In most of North America, optometrists are known as Doctors of Optometry (D.O.). As physicians, they are able to diagnose eye disease and prescribe medications or corrective lenses. Licensure as a DO requires a Bachelor’s Degree and successful completion of a four-year school of optometrics. Educational
In most of North America, optometrists are known as Doctors of Optometry (D.O.). As physicians, they are able to diagnose eye disease and prescribe medications or corrective lenses. Licensure as a DO requires a Bachelor’s Degree and successful completion of a four-year school of optometrics.
Educational specialists, Allen and Virginia Crane, point out in their book “Buzzards to Bluebirds: Improve Your Child’s Learning and Behavior in Six Weeks,” all optometrists receive extensive education in:
• The detection of eye disease;
• Examination of binocular vision and convergence;
• Fitting eyeglasses and contact lenses, known scientifically as performing refraction.
While all DO’s can treat both children and adults, specialized pediatric optometrists complete postdoctoral studies allowing them to specialize in the evaluation and treatment of children. If your child’s optometrist has prescribed eyeglasses to help correct your child’s vision, it is of particular importance to their academic and athletic success that they consistently wear their glasses. Why? Because much of your child’s schooling requires a minimum degree of visual skills for learning and academic success.
Helping Your Child Adjust to Wearing Glasses
The American Association for Pediatric Ophthalmology and Strabismus points out that many children with a diagnosis of myopia, or nearsightedness, are delighted by the vision their new glasses provide upon first use. Children diagnosed with hyperopia (farsightedness) or astigmatisms, however, often take several weeks to adjust to the visual changes introduced by their new eyeglasses. A satisfactory adjustment also depends upon your child’s age and the comfort of the eyeglasses. Here are some tips recommended by pediatric health specialists:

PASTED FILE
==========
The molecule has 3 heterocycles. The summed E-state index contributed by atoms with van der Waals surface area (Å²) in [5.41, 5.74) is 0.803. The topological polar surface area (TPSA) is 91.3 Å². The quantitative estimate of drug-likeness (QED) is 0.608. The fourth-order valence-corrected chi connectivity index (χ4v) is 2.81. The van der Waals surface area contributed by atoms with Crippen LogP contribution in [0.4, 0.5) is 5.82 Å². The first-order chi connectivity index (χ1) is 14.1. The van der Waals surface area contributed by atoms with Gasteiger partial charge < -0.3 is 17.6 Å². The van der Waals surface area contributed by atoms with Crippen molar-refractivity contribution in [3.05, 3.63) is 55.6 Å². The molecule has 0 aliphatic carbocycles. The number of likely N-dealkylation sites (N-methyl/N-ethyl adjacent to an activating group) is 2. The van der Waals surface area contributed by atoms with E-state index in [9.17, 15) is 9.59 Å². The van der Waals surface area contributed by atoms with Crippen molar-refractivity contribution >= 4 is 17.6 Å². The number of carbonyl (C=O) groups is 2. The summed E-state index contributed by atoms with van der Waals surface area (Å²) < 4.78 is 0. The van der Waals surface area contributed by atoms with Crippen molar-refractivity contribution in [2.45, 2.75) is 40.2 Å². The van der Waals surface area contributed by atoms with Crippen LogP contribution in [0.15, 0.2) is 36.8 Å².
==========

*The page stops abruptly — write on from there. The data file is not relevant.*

• Be positive! Depending upon your child’s age, cite specific ways in which improved vision through use of their eyeglasses will improve their life, ranging from coloring better, doing jigsaw puzzles, bird watching with grandpa, or playing Little League baseball.
• If able, allow your child to pick out their eyeglass frames.
• Ensure that the eyeglasses fit your child properly and are comfortable. For instance, most infant and toddler eyeglasses are constructed with “cable temples” that wrap behind the ears. As your child grows, these cables become too short and can cause irritation and discomfort around the ears. Frames can become too narrow for a child’s head causing headaches and sore temples. Another common complaint is reddened areas and discomfort where the nose pieces rest. Schedule regular and frequent check-ups and readjustments to ensure a comfortable fit as your child grows.
• Polycarbonate lenses are lighter for children to wear and safer in the event that the eyeglasses are accidentally broken.
• Purchase replacement insurance on your child’s glasses. The additional cost will be more than paid for in the benefits of allowing your child to be physically active and playful without worries that their eyeglasses might break.
• Speak with your child’s optometrist about any children’s educational material specifically targeted to children — coloring books, brochures written for children or other items — available through his or her practice.
American Association for Pediatric Ophthalmology and Strabismus. “Glasses Fitting for Children.”
American Optometric Association. “Toys, Games, and Your Child’s Vision.”
KidsGrowth Child Health™. “Getting Kids to Wear their Glasses.”